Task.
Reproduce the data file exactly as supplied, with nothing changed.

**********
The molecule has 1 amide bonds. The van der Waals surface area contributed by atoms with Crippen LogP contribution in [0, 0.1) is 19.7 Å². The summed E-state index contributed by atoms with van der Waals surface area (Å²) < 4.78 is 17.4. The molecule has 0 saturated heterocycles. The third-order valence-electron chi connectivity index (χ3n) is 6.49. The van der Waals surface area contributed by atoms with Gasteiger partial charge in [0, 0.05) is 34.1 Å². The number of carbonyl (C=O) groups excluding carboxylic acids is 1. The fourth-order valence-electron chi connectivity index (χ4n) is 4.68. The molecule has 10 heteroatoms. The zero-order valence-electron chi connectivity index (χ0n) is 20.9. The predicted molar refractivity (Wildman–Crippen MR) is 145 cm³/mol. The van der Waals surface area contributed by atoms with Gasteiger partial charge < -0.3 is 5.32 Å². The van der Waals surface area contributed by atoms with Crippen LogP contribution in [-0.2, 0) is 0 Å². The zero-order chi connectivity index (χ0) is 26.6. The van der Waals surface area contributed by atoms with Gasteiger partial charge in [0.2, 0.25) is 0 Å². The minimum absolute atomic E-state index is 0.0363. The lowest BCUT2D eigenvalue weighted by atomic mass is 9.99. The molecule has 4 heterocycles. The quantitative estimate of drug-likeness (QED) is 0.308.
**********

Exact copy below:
The molecule has 1 amide bonds. The van der Waals surface area contributed by atoms with Crippen LogP contribution in [0, 0.1) is 19.7 Å². The summed E-state index contributed by atoms with van der Waals surface area (Å²) < 4.78 is 17.4. The molecule has 0 saturated heterocycles. The third-order valence-electron chi connectivity index (χ3n) is 6.49. The van der Waals surface area contributed by atoms with Gasteiger partial charge in [0, 0.05) is 34.1 Å². The number of carbonyl (C=O) groups excluding carboxylic acids is 1. The fourth-order valence-electron chi connectivity index (χ4n) is 4.68. The molecule has 10 heteroatoms. The zero-order valence-electron chi connectivity index (χ0n) is 20.9. The predicted molar refractivity (Wildman–Crippen MR) is 145 cm³/mol. The van der Waals surface area contributed by atoms with Gasteiger partial charge < -0.3 is 5.32 Å². The van der Waals surface area contributed by atoms with Crippen LogP contribution in [-0.2, 0) is 0 Å². The zero-order chi connectivity index (χ0) is 26.6. The van der Waals surface area contributed by atoms with Gasteiger partial charge in [0.2, 0.25) is 0 Å². The minimum absolute atomic E-state index is 0.0363. The lowest BCUT2D eigenvalue weighted by atomic mass is 9.99. The molecule has 4 heterocycles. The quantitative estimate of drug-likeness (QED) is 0.308.